9. There’s no shame in not earning all of your money from producing journalism. I’ve almost always had some kind of extra, like (my current job) editing two days a week. I’ve also had phases making 100% of my income through writing/reporting. It’s possible but it’s exhausting.
Look into copywriting, teaching, public speaking, doing reports for think tanks, editing shifts etc. They can all bolster your income and provide some stability in an unstable profession.
10. This is basic but be professional. Don’t overpromise what you can deliver. File your copy on time and without loads of typos. If there’s a delay for whatever reason, let the editor know in good time. Be polite. Communicate clearly.
11. Invoice immediately! Plan in time for admin, otherwise you don’t get paid. Remember to factor in the (shitty) fact that most places only pay after publication - so if you’re spending 6 months on a project, that’s 6 months before you get paid. Put money aside for tax.
12. Again, kind of basic, but for me it’s important to get up, have a shower and get dressed as if I was going to work, even if I’m staying home. If you need to get out of the house to focus, work in a library or coffee shop.
13. It can be isolating to suddenly work on your own, so try to offset that. For me, that’s trying to keep my freelance work to office hours so I can socialise at the weekend and in the evenings, and having freelance friends (hi @calflyn!) I can talk to and bounce ideas off.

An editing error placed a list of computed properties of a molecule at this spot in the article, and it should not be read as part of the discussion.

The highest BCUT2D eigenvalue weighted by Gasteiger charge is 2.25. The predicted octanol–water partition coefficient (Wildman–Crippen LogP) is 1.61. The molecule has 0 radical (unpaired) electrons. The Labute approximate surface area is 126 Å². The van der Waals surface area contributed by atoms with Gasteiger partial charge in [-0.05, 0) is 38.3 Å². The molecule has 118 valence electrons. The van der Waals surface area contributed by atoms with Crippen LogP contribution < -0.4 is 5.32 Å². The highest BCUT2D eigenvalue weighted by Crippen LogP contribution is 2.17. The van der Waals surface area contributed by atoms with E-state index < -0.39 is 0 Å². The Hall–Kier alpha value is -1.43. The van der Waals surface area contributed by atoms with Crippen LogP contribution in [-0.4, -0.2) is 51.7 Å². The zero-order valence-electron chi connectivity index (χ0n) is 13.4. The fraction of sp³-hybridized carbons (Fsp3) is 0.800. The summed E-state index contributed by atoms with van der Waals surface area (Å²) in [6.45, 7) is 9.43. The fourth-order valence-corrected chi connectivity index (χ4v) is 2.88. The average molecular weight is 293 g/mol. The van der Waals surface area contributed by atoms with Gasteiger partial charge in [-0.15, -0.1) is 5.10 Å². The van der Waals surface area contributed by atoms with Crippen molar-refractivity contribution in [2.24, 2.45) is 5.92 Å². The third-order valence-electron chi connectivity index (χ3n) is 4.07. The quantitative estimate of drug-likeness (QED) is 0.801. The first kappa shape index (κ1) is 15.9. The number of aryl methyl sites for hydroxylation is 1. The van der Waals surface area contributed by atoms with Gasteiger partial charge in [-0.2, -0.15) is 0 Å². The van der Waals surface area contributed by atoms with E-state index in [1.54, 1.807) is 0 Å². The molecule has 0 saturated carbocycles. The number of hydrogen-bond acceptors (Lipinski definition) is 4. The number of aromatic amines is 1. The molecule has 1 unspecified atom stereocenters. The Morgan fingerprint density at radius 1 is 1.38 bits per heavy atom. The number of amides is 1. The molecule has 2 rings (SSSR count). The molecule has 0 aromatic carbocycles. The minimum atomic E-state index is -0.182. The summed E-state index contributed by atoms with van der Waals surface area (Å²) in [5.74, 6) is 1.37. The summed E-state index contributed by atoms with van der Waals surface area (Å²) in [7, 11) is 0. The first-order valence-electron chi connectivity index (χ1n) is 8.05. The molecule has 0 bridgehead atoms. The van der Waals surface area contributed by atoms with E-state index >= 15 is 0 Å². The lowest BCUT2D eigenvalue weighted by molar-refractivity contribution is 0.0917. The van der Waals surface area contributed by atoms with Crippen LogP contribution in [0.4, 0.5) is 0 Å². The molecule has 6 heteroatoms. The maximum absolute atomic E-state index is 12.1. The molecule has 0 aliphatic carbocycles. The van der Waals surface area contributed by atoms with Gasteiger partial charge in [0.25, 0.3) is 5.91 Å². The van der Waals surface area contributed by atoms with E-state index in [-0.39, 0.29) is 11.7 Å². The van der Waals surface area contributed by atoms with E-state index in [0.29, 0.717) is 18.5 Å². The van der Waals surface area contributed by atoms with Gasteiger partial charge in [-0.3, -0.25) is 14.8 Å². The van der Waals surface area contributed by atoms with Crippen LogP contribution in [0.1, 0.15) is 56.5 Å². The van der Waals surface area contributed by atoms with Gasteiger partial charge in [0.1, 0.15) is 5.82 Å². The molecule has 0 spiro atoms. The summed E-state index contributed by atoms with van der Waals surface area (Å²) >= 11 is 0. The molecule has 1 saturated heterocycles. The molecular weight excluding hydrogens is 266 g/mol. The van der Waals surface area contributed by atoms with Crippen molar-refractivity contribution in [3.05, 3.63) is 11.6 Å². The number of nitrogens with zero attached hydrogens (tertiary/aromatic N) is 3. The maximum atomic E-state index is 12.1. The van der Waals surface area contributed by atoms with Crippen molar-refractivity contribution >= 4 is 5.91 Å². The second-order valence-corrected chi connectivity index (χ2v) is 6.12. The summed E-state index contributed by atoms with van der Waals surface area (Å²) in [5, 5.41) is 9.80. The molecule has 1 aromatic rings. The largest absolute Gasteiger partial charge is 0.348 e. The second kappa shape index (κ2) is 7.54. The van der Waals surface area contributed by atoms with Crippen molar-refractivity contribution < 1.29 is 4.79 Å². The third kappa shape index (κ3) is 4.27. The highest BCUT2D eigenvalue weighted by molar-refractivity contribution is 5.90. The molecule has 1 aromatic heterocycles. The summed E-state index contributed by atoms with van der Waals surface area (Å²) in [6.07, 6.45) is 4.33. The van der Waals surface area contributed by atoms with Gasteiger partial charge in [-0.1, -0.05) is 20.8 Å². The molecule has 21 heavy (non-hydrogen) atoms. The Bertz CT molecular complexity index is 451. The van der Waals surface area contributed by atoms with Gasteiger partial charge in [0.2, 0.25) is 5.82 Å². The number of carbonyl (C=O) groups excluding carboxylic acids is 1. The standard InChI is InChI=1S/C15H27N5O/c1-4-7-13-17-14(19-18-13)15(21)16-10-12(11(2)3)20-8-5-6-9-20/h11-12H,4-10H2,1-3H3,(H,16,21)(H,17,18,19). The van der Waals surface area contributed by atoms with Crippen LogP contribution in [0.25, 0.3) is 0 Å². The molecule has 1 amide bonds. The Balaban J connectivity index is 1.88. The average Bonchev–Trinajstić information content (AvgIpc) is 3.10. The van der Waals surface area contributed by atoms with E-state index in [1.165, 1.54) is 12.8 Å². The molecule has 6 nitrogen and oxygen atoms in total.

14. Enjoy the freedom. I like being able to go to the gym in the middle of the day, stop working at 3pm if I’ve finished, get up and go for a walk if I’m stuck and come back to it later, etc. Freelancing is stressful in lots of ways, so allow yourself to enjoy the benefits too.
Okay think that’s it for now - hope that’s useful!
Missing some Tweet in this thread?
You can try to force a refresh.

Like this thread? Get email updates or save it to PDF!

Subscribe to Samira Shackle
Profile picture

Get real-time email alerts when new unrolls are available from this author!

This content may be removed anytime!

Twitter may remove this content at anytime, convert it as a PDF, save and print for later use!

Try unrolling a thread yourself!

how to unroll video

1) Follow Thread Reader App on Twitter so you can easily mention us!

2) Go to a Twitter thread (series of Tweets by the same owner) and mention us with a keyword "unroll" @threadreaderapp unroll

You can practice here first or read more on our help page!

Follow Us on Twitter!

Did Thread Reader help you today?

Support us! We are indie developers!

This site is made by just three indie developers on a laptop doing marketing, support and development! Read more about the story.

Become a Premium Member ($3.00/month or $30.00/year) and get exclusive features!

Become Premium

Too expensive? Make a small donation by buying us coffee ($5) or help with server cost ($10)

Donate via Paypal Become our Patreon

Thank you for your support!